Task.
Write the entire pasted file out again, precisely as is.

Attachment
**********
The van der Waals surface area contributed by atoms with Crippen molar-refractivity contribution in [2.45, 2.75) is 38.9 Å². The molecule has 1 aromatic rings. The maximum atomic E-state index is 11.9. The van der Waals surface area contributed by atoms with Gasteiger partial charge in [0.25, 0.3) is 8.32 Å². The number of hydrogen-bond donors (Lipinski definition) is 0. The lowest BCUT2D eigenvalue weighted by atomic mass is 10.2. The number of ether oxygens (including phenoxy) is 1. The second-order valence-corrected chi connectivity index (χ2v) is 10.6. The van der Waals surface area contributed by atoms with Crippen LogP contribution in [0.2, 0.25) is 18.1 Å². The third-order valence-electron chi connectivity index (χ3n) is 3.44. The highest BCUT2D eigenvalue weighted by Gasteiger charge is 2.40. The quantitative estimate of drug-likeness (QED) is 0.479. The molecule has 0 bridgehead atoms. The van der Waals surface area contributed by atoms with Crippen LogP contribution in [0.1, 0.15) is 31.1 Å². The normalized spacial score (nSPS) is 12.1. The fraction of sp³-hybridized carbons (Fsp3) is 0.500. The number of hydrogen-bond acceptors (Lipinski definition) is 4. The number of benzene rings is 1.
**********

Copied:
The van der Waals surface area contributed by atoms with Crippen molar-refractivity contribution in [2.45, 2.75) is 38.9 Å². The molecule has 1 aromatic rings. The maximum atomic E-state index is 11.9. The van der Waals surface area contributed by atoms with Gasteiger partial charge in [0.25, 0.3) is 8.32 Å². The number of hydrogen-bond donors (Lipinski definition) is 0. The lowest BCUT2D eigenvalue weighted by atomic mass is 10.2. The number of ether oxygens (including phenoxy) is 1. The second-order valence-corrected chi connectivity index (χ2v) is 10.6. The van der Waals surface area contributed by atoms with Crippen LogP contribution in [0.2, 0.25) is 18.1 Å². The third-order valence-electron chi connectivity index (χ3n) is 3.44. The highest BCUT2D eigenvalue weighted by Gasteiger charge is 2.40. The quantitative estimate of drug-likeness (QED) is 0.479. The molecule has 0 bridgehead atoms. The van der Waals surface area contributed by atoms with Crippen LogP contribution in [0.1, 0.15) is 31.1 Å². The normalized spacial score (nSPS) is 12.1. The fraction of sp³-hybridized carbons (Fsp3) is 0.500. The number of hydrogen-bond acceptors (Lipinski definition) is 4. The number of benzene rings is 1.